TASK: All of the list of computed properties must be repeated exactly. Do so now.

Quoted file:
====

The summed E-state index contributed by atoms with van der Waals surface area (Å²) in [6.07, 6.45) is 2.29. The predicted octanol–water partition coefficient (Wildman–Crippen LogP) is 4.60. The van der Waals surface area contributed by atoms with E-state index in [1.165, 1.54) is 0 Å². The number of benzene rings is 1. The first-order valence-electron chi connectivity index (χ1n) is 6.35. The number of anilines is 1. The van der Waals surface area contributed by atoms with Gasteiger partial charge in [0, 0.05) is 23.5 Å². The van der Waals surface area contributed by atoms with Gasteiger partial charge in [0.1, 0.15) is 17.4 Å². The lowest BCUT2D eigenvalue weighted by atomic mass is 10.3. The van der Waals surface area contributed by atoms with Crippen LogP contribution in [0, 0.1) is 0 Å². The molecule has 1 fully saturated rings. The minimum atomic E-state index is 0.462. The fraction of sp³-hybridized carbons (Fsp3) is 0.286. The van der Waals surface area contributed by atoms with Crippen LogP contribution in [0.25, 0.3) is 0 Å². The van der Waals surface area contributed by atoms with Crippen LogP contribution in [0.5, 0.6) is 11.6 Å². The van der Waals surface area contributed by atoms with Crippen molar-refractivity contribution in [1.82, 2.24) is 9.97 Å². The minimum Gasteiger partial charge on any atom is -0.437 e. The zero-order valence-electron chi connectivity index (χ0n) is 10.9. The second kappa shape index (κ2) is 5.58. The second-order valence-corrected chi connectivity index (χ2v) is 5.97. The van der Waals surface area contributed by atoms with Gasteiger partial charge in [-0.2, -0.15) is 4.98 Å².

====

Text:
The summed E-state index contributed by atoms with van der Waals surface area (Å²) in [6.07, 6.45) is 2.29. The predicted octanol–water partition coefficient (Wildman–Crippen LogP) is 4.60. The van der Waals surface area contributed by atoms with E-state index in [1.165, 1.54) is 0 Å². The number of benzene rings is 1. The first-order valence-electron chi connectivity index (χ1n) is 6.35. The number of anilines is 1. The van der Waals surface area contributed by atoms with Gasteiger partial charge in [0, 0.05) is 23.5 Å². The van der Waals surface area contributed by atoms with Gasteiger partial charge in [0.1, 0.15) is 17.4 Å². The lowest BCUT2D eigenvalue weighted by atomic mass is 10.3. The van der Waals surface area contributed by atoms with Crippen LogP contribution in [0, 0.1) is 0 Å². The molecule has 1 fully saturated rings. The minimum atomic E-state index is 0.462. The fraction of sp³-hybridized carbons (Fsp3) is 0.286. The van der Waals surface area contributed by atoms with Crippen LogP contribution in [0.25, 0.3) is 0 Å². The van der Waals surface area contributed by atoms with Crippen LogP contribution in [0.5, 0.6) is 11.6 Å². The van der Waals surface area contributed by atoms with Crippen molar-refractivity contribution in [1.82, 2.24) is 9.97 Å². The minimum Gasteiger partial charge on any atom is -0.437 e. The zero-order valence-electron chi connectivity index (χ0n) is 10.9. The second kappa shape index (κ2) is 5.58. The second-order valence-corrected chi connectivity index (χ2v) is 5.97. The van der Waals surface area contributed by atoms with Gasteiger partial charge in [-0.2, -0.15) is 4.98 Å².